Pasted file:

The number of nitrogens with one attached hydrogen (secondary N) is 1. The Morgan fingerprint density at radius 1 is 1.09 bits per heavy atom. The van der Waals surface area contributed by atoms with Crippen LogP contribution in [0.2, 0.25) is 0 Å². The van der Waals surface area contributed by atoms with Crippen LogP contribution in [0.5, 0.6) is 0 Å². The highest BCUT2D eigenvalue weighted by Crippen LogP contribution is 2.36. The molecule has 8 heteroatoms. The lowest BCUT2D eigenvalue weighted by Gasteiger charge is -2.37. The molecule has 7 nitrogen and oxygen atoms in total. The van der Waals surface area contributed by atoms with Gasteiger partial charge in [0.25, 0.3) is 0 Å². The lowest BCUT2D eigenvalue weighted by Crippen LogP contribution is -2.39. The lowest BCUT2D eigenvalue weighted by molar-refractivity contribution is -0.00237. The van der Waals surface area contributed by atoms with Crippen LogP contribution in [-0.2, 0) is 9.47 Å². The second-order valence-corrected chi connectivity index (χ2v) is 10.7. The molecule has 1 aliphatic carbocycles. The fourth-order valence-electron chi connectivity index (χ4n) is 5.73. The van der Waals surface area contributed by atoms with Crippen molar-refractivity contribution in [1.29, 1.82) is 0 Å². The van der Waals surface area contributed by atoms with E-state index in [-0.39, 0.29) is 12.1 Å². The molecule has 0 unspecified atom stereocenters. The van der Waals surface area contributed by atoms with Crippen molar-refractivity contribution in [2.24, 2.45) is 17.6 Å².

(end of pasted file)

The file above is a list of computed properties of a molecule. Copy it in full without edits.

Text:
The number of nitrogens with one attached hydrogen (secondary N) is 1. The Morgan fingerprint density at radius 1 is 1.09 bits per heavy atom. The van der Waals surface area contributed by atoms with Crippen LogP contribution in [0.2, 0.25) is 0 Å². The van der Waals surface area contributed by atoms with Crippen LogP contribution in [0.5, 0.6) is 0 Å². The highest BCUT2D eigenvalue weighted by Crippen LogP contribution is 2.36. The molecule has 8 heteroatoms. The lowest BCUT2D eigenvalue weighted by Gasteiger charge is -2.37. The molecule has 7 nitrogen and oxygen atoms in total. The van der Waals surface area contributed by atoms with Gasteiger partial charge in [0.25, 0.3) is 0 Å². The lowest BCUT2D eigenvalue weighted by Crippen LogP contribution is -2.39. The lowest BCUT2D eigenvalue weighted by molar-refractivity contribution is -0.00237. The van der Waals surface area contributed by atoms with Crippen LogP contribution in [-0.2, 0) is 9.47 Å². The second-order valence-corrected chi connectivity index (χ2v) is 10.7. The molecule has 1 aliphatic carbocycles. The fourth-order valence-electron chi connectivity index (χ4n) is 5.73. The van der Waals surface area contributed by atoms with Crippen molar-refractivity contribution in [1.29, 1.82) is 0 Å². The van der Waals surface area contributed by atoms with E-state index in [-0.39, 0.29) is 12.1 Å². The molecule has 0 unspecified atom stereocenters. The van der Waals surface area contributed by atoms with Crippen molar-refractivity contribution in [2.24, 2.45) is 17.6 Å².